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Don’t hold your Brecht: The Good Woman of Setzuan is here

June 15, 2010

It’s been over a decade since Bertolt Brecht’s “The Good Woman of Setzuan” got a professional send-up in Los Angeles. It’s been re-imagined by director Charles Otte at the 99-seat Open Fist Theatre in Hollywood. The show has a very strong musical component.

“I came to theatre from being a musician,” says Otte, left. “That’s my first love. I’m a violinist. When I was in elementary school I started playing the violin and was lucky enough to have a really great, inspirational teacher, somebody who was able to teach me music and, really, about everything. I got a broad exposure to theatre, arts, and opera.”

In “The Good Woman of Setzuan,” Otte not only directs, but he’s also the violinist in the pit and the projection and lighting designer. He’s “a musician first, then a director, then a designer.”

His musical knowledge simplified what could have been a complex problem. It didn’t hurt that a friend already had written a score for the show. “Liz Swados and I met in the ’80s in New York. She was working at La Mama and I was the assistant director under Andrei Serban on a number of productions. After I moved to LA, she and I stayed in touch. I remembered that Liz had written a score to “The Good Woman” so, I asked if she’d be willing to let us use it. She said that she’d love to, sent us the music, and wrote a few more songs.”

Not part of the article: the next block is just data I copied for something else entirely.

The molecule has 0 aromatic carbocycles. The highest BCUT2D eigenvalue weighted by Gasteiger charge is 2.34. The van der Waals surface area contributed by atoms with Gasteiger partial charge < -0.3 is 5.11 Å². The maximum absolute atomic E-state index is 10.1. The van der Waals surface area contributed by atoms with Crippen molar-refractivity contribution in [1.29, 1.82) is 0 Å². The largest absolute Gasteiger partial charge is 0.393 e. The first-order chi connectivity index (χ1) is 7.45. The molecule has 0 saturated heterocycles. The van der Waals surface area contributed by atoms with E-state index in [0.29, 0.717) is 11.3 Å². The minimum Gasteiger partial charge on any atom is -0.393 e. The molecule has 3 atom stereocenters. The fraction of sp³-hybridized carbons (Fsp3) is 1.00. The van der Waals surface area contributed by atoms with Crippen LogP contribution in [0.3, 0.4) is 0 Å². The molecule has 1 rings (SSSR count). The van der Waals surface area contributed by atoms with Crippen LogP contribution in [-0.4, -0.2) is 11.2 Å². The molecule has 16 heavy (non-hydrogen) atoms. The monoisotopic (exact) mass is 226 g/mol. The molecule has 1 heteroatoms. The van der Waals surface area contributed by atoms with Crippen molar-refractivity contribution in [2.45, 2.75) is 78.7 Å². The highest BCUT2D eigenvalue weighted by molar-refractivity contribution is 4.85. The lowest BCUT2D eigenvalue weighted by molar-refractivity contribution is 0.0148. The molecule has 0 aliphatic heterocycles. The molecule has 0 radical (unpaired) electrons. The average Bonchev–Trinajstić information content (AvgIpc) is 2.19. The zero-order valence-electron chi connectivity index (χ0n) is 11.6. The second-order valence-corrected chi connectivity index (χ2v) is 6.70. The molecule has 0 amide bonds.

Otte calls Swados a wonderful collaborator. “Dean Mora,” he adds, “is our musical director and keyboard player. Dean, and Alex Wright, another musician, helped put together some incidental music that we’ve added – a lot of sound effects type music, really underscoring some of the scenes.”

He calls this music a great synthesis of eastern and western. “This is a German representation of a fictional Asian town, so the music might have some Asian overtones, but played on an accordion. Maybe a slight Kurt Weill feel, yet with Asian melodic lines. In some ways, the argument that Brecht serves up over how to be good lets us look at it from a couple of different points of view, eastern and western.”

Otte has long had a fondness for this work. “It’s really one of Brecht’s greatest plays,” he believes, “and arguably one of the best of the 20th century. It addresses issues in a way that are emotionally compelling and, at the same time, intellectual. That’s the hallmark in some ways of how Brecht wanted to present his works. So the piece deals with the question of how you can be a good person and still maintain what you would call today a standard of living that is good for you personally.”

The play spins on a gift the gods give Shen Te. She uses the money to try to set up a shop and do good in this fictional city. “She is immediately taken advantage of,” says Otte. “She’s forced to create an alter ego. A cousin of hers, a hard-nosed businessman, comes in and makes things right. It’s a question in my mind that has to be addressed: How am I able to make money, survive, do well, look out for my family, and at the same time be engaged with the world and be altruistic to a degree without pulling myself down?”

Shen Te, in essence, has a “little lifeboat and if too many people hang on, they’ll pull it under water unless she does something to make herself survive. It’s a perennial question living in a modern industrial society.